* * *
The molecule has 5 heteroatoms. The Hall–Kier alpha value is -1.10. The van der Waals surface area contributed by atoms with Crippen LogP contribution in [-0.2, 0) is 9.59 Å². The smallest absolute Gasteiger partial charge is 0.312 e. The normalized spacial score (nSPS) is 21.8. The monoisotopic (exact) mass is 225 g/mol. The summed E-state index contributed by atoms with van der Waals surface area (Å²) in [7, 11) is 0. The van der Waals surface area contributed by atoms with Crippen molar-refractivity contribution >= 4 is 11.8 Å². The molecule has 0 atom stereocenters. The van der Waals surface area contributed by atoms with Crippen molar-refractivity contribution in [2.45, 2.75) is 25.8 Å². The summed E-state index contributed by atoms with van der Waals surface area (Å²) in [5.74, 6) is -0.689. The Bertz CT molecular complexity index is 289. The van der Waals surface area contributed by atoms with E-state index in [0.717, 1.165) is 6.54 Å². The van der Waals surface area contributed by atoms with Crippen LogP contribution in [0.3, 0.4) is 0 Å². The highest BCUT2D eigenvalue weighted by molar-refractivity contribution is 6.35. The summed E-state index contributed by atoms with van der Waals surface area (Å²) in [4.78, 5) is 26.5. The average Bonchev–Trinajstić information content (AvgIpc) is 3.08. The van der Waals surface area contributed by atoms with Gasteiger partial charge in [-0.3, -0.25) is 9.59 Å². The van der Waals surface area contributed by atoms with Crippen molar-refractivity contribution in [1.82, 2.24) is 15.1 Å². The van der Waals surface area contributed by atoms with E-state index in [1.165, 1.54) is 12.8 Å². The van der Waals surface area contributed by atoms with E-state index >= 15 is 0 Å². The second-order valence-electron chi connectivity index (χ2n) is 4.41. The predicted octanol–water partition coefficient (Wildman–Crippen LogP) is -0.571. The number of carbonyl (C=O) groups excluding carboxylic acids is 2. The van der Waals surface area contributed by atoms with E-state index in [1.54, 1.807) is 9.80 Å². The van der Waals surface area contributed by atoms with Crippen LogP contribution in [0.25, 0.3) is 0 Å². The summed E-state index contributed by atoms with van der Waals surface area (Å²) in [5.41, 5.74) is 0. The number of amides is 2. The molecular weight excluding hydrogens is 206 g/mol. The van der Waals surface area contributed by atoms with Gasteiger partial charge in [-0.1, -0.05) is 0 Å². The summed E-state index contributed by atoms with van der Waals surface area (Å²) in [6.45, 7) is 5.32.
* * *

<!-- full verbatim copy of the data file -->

The molecule has 5 heteroatoms. The Hall–Kier alpha value is -1.10. The van der Waals surface area contributed by atoms with Crippen LogP contribution in [-0.2, 0) is 9.59 Å². The smallest absolute Gasteiger partial charge is 0.312 e. The normalized spacial score (nSPS) is 21.8. The monoisotopic (exact) mass is 225 g/mol. The summed E-state index contributed by atoms with van der Waals surface area (Å²) in [7, 11) is 0. The van der Waals surface area contributed by atoms with Crippen molar-refractivity contribution >= 4 is 11.8 Å². The molecule has 0 atom stereocenters. The van der Waals surface area contributed by atoms with Crippen molar-refractivity contribution in [2.45, 2.75) is 25.8 Å². The summed E-state index contributed by atoms with van der Waals surface area (Å²) in [5.74, 6) is -0.689. The Bertz CT molecular complexity index is 289. The van der Waals surface area contributed by atoms with E-state index in [0.717, 1.165) is 6.54 Å². The van der Waals surface area contributed by atoms with Crippen LogP contribution in [0.3, 0.4) is 0 Å². The highest BCUT2D eigenvalue weighted by molar-refractivity contribution is 6.35. The summed E-state index contributed by atoms with van der Waals surface area (Å²) in [4.78, 5) is 26.5. The average Bonchev–Trinajstić information content (AvgIpc) is 3.08. The van der Waals surface area contributed by atoms with Gasteiger partial charge in [-0.3, -0.25) is 9.59 Å². The van der Waals surface area contributed by atoms with Crippen molar-refractivity contribution in [1.82, 2.24) is 15.1 Å². The van der Waals surface area contributed by atoms with E-state index in [1.165, 1.54) is 12.8 Å². The van der Waals surface area contributed by atoms with E-state index >= 15 is 0 Å². The second-order valence-electron chi connectivity index (χ2n) is 4.41. The predicted octanol–water partition coefficient (Wildman–Crippen LogP) is -0.571. The number of carbonyl (C=O) groups excluding carboxylic acids is 2. The van der Waals surface area contributed by atoms with E-state index in [1.54, 1.807) is 9.80 Å². The van der Waals surface area contributed by atoms with Crippen LogP contribution in [0.25, 0.3) is 0 Å². The summed E-state index contributed by atoms with van der Waals surface area (Å²) in [5.41, 5.74) is 0. The number of amides is 2. The molecular weight excluding hydrogens is 206 g/mol. The van der Waals surface area contributed by atoms with Gasteiger partial charge in [-0.1, -0.05) is 0 Å². The summed E-state index contributed by atoms with van der Waals surface area (Å²) in [6.45, 7) is 5.32.